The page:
Oldest lungfish, Methuselah, gets exact age

By | September 19, 2023

Methuselah, an Australian lungfish, has been declared the oldest living fish in every aquarium in the world. But other than “at least 85,” we didn’t really know how old she was — until now.

The Australian lungfish (Neoceratodus forsteri) came to the California Academy of Sciences’ Steinhart Aquarium in San Francisco in November 1938. Before that, his past was a mystery.

Scientists used a DNA-based technique to get a better estimate of Methuselah’s age: She is 92, give or take a few years.

Research may help to better understand the longevity (and conservation) of the species, but as Methuselah is the oldest living example, we will likely never find out its exact birthday.

Air-breathing Australian lungfish, which live in southeast Queensland, have the largest known genome of any animal. It has 43 billion base pairs: to put it in context, the human genome is about 14 times smaller, with just 3.2 billion base pairs. This makes it difficult to study your DNA.

The researchers had already collected DNA samples from 141 lungfish of known age. All lungfish had known birth dates or could be radiocarbon dated. The carbon method only works on fish born after the 1940s and 1950s because it is based on carbon levels that have changed due to nuclear bomb testing.

Methuselah, the Australian lungfish. Credit: Gayle Laird, California Academy of Sciences.

The researchers specifically looked for “methylation”: where a small molecule (called a “methyl group”) sticks to certain spots in the DNA. Methylation rates in these spots increase as the organism ages.

Studying the methylation pattern of these lungfish gave them a “clock” that they could use to estimate the age of other lungfish.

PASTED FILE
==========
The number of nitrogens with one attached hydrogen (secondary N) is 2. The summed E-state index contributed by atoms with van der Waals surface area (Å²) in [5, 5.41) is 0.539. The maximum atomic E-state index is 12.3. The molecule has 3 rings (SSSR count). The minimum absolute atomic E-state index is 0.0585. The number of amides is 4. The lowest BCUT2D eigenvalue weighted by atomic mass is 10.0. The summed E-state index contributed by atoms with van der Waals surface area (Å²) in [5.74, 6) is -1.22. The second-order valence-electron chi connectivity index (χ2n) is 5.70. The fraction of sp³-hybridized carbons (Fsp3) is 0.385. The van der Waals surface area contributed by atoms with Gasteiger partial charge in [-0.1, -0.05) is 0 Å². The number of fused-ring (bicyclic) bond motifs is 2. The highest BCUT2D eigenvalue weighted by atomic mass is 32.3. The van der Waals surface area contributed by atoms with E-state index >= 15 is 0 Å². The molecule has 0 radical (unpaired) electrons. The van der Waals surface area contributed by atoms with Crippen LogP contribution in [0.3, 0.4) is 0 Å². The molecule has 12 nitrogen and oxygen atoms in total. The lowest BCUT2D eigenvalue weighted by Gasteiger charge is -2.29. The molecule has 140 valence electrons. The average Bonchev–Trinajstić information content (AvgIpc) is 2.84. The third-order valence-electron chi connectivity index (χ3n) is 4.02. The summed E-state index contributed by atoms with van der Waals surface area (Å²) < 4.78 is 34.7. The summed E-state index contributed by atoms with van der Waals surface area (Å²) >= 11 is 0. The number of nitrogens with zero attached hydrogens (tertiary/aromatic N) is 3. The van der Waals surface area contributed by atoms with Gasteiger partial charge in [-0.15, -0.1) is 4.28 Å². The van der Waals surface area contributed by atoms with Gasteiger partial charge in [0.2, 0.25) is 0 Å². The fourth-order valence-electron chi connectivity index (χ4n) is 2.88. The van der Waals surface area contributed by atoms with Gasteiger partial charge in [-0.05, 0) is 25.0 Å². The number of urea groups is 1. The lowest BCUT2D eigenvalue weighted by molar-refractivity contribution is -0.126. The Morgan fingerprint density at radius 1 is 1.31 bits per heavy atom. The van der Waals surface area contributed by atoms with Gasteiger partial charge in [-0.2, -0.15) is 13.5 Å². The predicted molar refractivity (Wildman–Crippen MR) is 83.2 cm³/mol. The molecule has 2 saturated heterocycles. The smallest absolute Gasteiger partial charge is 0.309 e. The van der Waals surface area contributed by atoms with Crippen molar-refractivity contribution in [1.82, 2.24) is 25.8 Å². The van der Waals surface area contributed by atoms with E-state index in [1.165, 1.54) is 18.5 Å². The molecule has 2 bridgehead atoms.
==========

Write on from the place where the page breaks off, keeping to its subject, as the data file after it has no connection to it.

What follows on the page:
In this study, they examined the DNA of Methuselah and 32 other lungfish from aquariums in the US and Australia. The researchers only needed a small fin clip, less than half a centimeter long, to collect this DNA.

This allowed them to establish Methuselah’s age at 92 ± 9 years. Based on the clock, there’s a 95% chance she’s between 83 and 101 years old, and probably in the middle of that range.

Dr David Roberts, a senior research scientist who studies lungfish at Seqwater, the Queensland Water Supply Authority, said Cosmos that the fact that we know that Methuselah is at least 85 years old is a good confirmation that his estimates are in the right range.

“Our lowest possible age is not far from what it could be. It would be worrying if, for example, we aged him to 86 ± 9 years.”

Methuselah lungfish swimming
Methuselah, the Australian lungfish. Credit: Gayle Laird, California Academy of Sciences.

Because it is the oldest living sample researchers know of, it is outside the clock’s range, meaning there will always be some uncertainty surrounding its age.

“We can continue to calibrate this algorithm from samples of known-aged lungfish as they age, so that estimates of very old lungfish become much more accurate than they currently are,” says Roberts.

Roberts and colleagues previously used this technique to estimate the age of another lungfish, called Granddad, that died in 2017. They estimated the grandfather’s age at 109 ± 6 years when he died. This places lungfish in a rare category of centuries-old fish, shared only with 11 other species.

The data can help conservationists manage endangered lungfish.

“Accurately knowing the age of fish in a population, including maximum age, is vital to its management,” says Dr Ben Mayne, CSIRO researcher.

“This tells us how long a species can survive and reproduce in the wild, which is critical for modeling a species’ population viability and reproductive potential.”

The researchers are planning to publish their findings later this year.

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